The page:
Dr. Paul Lambert is the Religion Initiative Director at Wheatley Institute. He is a leading expert on religious pluralism in society, including the role of pluralism in economics and business. He works regularly with global businesses on this topic, including American Airlines, Accenture, Dell Technologies, Equinix, ServiceNow, and PwC. Prior, Paul was Assistant Dean at Georgetown University’s McDonough School of Business, where he managed consulting and business education programs for global companies and university partners. Before joining Georgetown University, Paul was at the National Defense University (NDU), where he served as Professor and lead Academic Officer of a congressionally-funded Department of Defense and Department of State American Studies graduate program for students from over 75 countries. Paul’s leadership and teaching gained him recognition as one of NDU’s most highly rated professors and the recipient of the Chairman of the Joint Chiefs of Staff Joint Meritorious Civilian Service Award, the highest award available for civilian service from the Chairman of the Joint Chiefs of Staff.
Paul has also held numerous teaching and leadership roles in other educational institutions, including as a lecturer at the Fletcher School of Law and Diplomacy at Tufts University, a visiting professor at the National Defense University in Washington DC, and visiting fellow and faculty at BYU's Marriott School of Business. Paul also led the development of the Freedom Forum Institute’s first executive education capability focused on religious freedom in business contexts and served on the executive education advisory board for the Fletcher School of Law and Diplomacy. Paul also serves on the board of the Religious Freedom & Business Foundation and as a member of the national advisory council of Cicero Group.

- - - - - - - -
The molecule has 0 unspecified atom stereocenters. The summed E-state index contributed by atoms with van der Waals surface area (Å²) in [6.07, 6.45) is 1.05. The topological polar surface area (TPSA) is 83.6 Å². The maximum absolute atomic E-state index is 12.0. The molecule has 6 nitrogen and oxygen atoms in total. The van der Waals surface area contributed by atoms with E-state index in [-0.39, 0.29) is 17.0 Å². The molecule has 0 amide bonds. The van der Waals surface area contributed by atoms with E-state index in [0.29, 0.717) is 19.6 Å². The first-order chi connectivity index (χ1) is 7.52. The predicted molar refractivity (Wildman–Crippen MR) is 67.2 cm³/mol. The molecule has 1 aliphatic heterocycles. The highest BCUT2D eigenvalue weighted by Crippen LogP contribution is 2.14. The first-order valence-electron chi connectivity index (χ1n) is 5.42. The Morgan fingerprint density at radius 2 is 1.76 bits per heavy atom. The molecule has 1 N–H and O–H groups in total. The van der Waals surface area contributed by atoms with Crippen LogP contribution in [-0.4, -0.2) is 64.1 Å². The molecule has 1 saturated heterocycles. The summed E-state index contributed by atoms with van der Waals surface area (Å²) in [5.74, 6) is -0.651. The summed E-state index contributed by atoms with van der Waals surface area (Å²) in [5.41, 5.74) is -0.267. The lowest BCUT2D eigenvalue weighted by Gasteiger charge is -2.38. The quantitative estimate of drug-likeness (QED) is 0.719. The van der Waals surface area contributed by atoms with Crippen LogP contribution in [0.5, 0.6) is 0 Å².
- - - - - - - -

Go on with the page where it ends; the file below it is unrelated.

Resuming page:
Paul is a graduate of Georgetown University where he earned his Doctorate in Liberal Studies; the Fletcher School of Law and Diplomacy at Tufts University where he received his Masters Degree in International Relations; Brigham Young University where he studied American Studies; and the Massachusetts Institute of Technology where he graduated from the Seminar XXI Fellowship Program on foreign affairs and national security.